Social security in Latin America: recent reforms and challenges
AbstractOver the last decade Latin American countries have served as the world's laboratory for pension systems based upon individual retirement savings accounts. In the 1990s several countries in the region followed Chile's lead in setting up individual accounts, and since that time countries throughout the world have looked to the region for lessons. ; This article summarizes the broad range of pension reforms in Latin America and highlights some of the most noteworthy and unique features of each country's reforms. Some countries have adopted defined-contribution individual accounts as a replacement for state-run pension systems; other countries have embraced mixed systems or have made individual accounts optional and supplementary. The authors also examine some of the most serious policy challenges faced by governments implementing the new systems. Policymakers are seeking to reduce administrative costs, limit evasion, incorporate new categories of workers into the system, and improve competition in the pension fund industry. ; The authors conclude that pension reforms are continuously subject to revision and that reform itself can be an incremental process. Latin America's social security systems are likely to continue to attract international attention from policymakers as governments worldwide confront the challenges of pension reform.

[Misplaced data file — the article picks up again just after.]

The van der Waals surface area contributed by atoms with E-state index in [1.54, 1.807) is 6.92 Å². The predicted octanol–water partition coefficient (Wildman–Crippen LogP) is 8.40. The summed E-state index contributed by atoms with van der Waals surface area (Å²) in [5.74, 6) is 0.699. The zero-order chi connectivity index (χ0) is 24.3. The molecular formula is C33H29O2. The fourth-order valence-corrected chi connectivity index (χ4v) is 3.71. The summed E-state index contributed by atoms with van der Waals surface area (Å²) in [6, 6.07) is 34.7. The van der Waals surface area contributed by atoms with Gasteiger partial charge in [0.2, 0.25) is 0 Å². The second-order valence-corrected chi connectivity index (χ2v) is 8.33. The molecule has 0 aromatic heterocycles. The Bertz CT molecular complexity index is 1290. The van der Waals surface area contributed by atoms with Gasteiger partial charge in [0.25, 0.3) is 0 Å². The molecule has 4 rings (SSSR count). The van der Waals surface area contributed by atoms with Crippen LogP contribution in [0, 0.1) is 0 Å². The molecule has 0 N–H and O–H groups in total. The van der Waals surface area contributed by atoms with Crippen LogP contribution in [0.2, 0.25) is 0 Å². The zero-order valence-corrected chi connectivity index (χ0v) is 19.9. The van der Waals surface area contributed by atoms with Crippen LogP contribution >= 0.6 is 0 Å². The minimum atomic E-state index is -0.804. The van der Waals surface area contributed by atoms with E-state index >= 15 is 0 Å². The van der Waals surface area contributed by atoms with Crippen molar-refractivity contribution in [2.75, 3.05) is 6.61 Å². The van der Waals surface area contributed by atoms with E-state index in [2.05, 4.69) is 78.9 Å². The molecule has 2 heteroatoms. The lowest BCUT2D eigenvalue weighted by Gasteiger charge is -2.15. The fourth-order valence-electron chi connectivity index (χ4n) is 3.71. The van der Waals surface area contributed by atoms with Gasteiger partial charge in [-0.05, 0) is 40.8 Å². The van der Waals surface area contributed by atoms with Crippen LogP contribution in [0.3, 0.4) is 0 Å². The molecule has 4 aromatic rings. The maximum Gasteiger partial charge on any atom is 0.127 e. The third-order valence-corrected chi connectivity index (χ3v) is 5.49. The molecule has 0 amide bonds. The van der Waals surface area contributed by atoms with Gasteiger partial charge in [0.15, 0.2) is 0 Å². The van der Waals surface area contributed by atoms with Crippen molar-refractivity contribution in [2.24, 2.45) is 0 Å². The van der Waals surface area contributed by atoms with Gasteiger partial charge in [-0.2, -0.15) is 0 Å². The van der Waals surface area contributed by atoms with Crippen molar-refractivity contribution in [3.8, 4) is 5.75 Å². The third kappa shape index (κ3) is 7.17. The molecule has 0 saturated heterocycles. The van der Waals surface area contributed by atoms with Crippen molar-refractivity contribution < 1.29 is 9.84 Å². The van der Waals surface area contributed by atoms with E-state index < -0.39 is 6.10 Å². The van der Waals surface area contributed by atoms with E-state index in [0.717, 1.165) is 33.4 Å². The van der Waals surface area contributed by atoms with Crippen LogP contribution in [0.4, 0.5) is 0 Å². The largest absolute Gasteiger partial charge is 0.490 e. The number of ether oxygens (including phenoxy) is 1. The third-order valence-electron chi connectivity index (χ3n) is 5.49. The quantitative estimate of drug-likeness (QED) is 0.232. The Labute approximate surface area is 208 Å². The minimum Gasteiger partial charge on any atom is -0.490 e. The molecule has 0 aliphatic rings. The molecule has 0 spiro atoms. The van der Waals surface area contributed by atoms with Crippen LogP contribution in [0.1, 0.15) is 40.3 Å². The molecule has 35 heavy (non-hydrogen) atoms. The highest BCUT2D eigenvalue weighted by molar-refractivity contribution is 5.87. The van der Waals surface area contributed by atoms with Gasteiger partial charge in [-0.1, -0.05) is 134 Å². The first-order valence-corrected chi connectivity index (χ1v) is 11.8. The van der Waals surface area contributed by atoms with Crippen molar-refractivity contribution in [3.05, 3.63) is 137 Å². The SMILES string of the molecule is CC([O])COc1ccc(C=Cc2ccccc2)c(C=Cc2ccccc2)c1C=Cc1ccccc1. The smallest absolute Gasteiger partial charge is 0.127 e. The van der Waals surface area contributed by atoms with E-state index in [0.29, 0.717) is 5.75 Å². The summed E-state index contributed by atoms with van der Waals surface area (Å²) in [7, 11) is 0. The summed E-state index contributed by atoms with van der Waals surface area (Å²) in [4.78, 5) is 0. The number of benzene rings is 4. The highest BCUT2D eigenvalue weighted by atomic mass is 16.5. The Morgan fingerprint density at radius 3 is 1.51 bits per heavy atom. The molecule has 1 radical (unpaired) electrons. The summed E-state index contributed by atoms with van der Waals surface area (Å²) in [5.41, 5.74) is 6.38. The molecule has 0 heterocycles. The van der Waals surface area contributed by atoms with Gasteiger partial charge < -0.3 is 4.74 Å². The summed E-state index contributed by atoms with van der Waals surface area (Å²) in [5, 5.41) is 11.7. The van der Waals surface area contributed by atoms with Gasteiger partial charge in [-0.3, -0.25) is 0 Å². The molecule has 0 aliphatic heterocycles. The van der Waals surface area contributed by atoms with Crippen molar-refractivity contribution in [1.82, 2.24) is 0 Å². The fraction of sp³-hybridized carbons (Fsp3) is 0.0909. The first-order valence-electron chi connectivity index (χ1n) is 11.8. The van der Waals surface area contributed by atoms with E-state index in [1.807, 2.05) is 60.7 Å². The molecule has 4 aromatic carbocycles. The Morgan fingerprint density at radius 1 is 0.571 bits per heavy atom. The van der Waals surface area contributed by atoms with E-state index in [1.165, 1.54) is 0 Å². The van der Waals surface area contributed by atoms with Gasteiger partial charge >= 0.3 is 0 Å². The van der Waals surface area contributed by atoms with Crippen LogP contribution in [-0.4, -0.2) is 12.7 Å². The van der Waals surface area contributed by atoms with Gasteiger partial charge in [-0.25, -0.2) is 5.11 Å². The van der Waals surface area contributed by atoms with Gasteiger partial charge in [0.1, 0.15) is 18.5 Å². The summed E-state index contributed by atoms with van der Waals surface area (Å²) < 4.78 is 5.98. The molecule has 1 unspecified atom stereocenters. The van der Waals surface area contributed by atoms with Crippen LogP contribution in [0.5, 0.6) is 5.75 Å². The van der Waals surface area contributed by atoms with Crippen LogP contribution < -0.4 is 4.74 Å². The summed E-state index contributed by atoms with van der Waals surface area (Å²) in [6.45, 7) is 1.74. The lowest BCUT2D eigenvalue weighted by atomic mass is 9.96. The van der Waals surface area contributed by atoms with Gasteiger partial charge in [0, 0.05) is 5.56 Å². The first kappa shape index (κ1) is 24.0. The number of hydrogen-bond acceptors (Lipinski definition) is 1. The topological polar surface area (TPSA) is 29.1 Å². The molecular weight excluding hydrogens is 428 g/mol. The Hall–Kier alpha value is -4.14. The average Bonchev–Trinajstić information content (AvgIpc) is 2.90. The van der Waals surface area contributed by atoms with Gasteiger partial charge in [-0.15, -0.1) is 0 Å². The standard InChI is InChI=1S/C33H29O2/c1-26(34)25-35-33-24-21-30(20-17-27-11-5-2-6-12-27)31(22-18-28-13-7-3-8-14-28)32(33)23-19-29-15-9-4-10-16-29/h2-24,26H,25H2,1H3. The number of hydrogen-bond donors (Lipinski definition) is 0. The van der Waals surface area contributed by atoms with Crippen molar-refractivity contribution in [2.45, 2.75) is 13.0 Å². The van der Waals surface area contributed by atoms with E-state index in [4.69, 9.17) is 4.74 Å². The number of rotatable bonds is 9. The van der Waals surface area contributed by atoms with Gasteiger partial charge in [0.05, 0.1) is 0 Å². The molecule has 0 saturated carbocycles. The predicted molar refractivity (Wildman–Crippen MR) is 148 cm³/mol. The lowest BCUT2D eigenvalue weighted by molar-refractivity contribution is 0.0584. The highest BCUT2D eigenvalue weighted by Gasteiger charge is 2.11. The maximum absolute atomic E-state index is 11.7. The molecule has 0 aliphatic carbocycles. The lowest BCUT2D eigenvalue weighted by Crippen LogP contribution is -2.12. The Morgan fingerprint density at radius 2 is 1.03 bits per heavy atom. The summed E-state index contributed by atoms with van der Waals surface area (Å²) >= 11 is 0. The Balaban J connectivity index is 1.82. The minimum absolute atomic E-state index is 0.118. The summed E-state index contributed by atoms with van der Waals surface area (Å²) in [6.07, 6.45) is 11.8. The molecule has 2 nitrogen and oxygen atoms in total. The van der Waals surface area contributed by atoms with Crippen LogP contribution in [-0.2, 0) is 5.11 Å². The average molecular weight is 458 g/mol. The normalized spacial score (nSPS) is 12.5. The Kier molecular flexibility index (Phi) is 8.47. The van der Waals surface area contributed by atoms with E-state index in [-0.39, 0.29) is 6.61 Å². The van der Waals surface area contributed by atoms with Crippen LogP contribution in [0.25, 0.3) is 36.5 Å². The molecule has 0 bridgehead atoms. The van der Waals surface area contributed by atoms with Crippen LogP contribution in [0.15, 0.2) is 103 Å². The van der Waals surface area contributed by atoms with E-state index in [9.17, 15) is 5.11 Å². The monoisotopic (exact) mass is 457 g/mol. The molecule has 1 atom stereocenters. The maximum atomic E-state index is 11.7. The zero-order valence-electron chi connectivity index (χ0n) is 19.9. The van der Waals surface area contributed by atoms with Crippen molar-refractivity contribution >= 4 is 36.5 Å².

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Bibliographic InfoArticle provided by Federal Reserve Bank of Atlanta in its journal Economic Review.
Volume (Year): (2001)
Issue (Month): Q1 ()
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- Peter Diamond, 2004. "Social Security," American Economic Review, American Economic Association, vol. 94(1), pages 1-24, March.
- Olivia S. Mitchell, . "Social Security Reform in Uruguay: An Economic Assessment," Pension Research Council Working Papers 96-20, Wharton School Pension Research Council, University of Pennsylvania.
- repec:idb:brikps:6438 is not listed on IDEAS
- Queisser, Monika, 1997. "Pension reform and private pension funds in Peru and Colombia," Policy Research Working Paper Series 1853, The World Bank.
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